End-to-end encryption ensures secure communication between two partners. The encryption and decryption of the transmitted information are performed directly by the two communication partners. Other stations involved in the transmission cannot access the information.
What is end-to-end encryption (E2EE)?
The English term for end-to-end encryption is end-to-end encryption, abbreviated E2EE. End-to-end encryption enables the secure exchange of information between two communication partners. All transmitted information is encrypted by the sender and only decrypted again at the receiver. Over the entire transmission path, the data is only available in encrypted form. Third parties such as intermediate stations or service providers cannot access the content. The only information available to them is control information that can be used to forward or route the encrypted information.
Various cryptographic methods such as symmetric or asymmetric encryption with public and private keys are used for encryption. End-to-end encryption reliably prevents the interception of messages. The counterpart is the so-called point-to-point encryption. With this method, the information is only encrypted on partial sections of a transmission route. At intermediate stations, it is always available in unencrypted plain text and can be viewed by third parties.
How end-to-end encryption works
As a rule, end-to-end encryption uses symmetric or asymmetric encryption methods. With symmetric methods, the two communication partners are in possession of a secret key, which they use to encrypt and decrypt the data. If the secret key comes into the possession of an unauthorized person, this person can also encrypt and decrypt all data. For two communication partners to be able to exchange end-to-end encrypted data using the symmetric method, they must have agreed on and exchanged the secret key beforehand.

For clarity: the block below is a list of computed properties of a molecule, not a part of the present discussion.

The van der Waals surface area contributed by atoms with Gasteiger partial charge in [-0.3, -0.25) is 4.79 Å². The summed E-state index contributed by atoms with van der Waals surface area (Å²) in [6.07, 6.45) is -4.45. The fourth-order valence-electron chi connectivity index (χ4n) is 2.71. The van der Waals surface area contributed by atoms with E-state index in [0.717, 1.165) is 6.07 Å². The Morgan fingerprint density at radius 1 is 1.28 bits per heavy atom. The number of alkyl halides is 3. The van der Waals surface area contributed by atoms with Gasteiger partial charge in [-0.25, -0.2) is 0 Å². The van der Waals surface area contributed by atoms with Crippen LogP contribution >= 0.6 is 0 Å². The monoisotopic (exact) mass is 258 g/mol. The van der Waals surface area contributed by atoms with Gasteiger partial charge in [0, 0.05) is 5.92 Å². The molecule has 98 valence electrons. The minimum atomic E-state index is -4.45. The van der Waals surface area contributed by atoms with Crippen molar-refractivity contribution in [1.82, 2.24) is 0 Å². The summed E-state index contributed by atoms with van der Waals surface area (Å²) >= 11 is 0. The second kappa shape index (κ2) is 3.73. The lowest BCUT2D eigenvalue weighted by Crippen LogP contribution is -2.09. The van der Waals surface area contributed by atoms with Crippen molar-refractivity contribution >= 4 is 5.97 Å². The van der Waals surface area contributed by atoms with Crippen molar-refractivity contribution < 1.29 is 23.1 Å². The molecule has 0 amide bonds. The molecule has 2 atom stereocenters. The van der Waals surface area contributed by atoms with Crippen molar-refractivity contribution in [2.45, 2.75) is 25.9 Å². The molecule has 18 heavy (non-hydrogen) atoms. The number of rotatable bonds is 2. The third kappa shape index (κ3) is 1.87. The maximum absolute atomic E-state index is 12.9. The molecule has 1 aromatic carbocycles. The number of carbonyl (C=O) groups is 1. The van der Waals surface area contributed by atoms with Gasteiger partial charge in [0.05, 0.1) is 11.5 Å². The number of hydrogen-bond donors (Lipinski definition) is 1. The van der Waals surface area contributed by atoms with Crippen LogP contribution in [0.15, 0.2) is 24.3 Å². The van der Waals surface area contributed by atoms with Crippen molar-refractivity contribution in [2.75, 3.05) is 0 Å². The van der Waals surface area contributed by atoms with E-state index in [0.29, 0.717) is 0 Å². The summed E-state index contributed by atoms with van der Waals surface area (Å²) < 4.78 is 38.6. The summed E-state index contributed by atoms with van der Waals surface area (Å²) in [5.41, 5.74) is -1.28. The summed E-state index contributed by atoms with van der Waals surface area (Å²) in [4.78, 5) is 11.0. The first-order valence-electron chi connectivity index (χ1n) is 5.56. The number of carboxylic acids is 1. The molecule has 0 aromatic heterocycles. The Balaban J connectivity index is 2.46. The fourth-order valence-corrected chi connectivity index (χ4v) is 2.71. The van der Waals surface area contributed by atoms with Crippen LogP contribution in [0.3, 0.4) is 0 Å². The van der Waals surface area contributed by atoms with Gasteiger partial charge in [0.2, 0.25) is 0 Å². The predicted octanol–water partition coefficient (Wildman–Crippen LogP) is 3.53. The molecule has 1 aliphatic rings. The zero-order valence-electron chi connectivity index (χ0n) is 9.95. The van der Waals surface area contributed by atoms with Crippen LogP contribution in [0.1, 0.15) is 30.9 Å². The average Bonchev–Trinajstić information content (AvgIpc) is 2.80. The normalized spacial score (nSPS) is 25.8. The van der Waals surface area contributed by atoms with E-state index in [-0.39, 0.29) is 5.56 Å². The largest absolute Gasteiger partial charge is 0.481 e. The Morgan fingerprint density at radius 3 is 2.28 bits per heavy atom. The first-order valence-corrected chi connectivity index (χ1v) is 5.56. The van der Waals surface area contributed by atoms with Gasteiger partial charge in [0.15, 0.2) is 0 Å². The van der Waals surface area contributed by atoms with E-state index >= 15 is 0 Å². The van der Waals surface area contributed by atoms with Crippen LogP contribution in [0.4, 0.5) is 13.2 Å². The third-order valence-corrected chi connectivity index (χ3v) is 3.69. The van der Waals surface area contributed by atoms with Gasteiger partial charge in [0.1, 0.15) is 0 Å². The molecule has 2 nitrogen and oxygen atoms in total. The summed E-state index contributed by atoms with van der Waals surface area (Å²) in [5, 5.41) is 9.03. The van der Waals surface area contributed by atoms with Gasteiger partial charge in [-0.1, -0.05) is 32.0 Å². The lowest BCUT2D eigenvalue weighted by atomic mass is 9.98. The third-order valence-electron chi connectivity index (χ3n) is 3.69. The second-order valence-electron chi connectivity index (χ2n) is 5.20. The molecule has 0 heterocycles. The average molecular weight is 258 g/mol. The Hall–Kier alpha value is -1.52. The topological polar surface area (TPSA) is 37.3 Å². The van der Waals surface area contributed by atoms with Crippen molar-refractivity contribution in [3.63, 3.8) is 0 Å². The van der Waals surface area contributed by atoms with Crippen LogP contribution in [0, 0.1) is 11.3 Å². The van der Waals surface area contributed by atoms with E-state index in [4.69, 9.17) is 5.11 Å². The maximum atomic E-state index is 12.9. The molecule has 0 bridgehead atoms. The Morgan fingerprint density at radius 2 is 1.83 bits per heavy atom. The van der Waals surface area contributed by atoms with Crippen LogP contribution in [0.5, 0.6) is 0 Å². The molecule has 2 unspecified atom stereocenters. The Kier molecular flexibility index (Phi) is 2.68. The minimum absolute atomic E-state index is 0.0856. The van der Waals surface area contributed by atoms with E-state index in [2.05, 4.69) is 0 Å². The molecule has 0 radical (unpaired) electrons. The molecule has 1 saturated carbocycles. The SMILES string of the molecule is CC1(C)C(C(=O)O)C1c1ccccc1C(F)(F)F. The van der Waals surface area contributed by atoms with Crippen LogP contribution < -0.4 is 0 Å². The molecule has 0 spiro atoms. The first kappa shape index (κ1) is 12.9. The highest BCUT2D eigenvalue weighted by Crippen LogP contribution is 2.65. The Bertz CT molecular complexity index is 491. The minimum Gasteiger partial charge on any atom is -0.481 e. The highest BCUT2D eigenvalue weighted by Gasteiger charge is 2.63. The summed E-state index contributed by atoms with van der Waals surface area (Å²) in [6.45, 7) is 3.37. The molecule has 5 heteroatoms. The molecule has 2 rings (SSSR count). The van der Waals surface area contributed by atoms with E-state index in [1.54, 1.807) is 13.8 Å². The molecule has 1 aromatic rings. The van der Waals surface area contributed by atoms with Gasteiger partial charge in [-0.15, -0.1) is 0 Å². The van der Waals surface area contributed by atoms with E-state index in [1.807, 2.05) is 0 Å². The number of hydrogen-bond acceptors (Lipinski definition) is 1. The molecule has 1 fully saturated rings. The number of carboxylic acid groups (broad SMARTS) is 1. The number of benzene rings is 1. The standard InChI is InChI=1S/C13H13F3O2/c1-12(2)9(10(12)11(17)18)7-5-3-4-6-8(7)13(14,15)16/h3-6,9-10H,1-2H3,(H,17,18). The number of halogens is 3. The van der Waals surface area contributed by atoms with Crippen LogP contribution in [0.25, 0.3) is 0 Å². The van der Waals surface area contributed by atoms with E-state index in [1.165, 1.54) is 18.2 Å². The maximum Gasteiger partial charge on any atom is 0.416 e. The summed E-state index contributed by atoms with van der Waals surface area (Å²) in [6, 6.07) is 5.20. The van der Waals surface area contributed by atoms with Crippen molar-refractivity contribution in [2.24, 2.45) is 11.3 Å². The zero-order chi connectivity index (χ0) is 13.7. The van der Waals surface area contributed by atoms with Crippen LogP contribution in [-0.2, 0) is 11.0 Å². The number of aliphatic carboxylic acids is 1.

Asymmetric encryption uses public and private keys. The public key of a communication partner A is accessible to everyone. However, data encrypted with a public key can only be decrypted again with the associated private key. The private key is known only to communication partner A. This procedure is also known as Public Key Encryption. It offers the advantage that the secret keys do not have to be exchanged before communication and private keys always remain local to a communication partner. With this method, it must be avoided that a false public key can be slipped in. This is ensured by the public key infrastructure (PKI), certification authorities (CA) and digital certificates.
The different areas of application of end-to-end encryption on the Internet
End-to-end encryption is used in various areas of Internet communication. For example, popular chat applications such as WhatsApp, Apple iMessage, Telegram or Threema use E2EE. In e-mail traffic, OpenPGP and S/MIME are common methods for end-to-end encryption. To exchange encrypted e-mails, the e-mail clients on the end devices involved must support the encryption method used.
The transmission of data from Internet pages between a server and a client can be secured using HTTPS (Hypertext Transfer Protocol Secure). HTTPS ensures end-to-end encrypted connections between the web server and the web browser. SSL/TLS (Secure Sockets Layer/Transport Layer Security) is used for encryption, which is inserted between HTTP and the TCP transport protocol.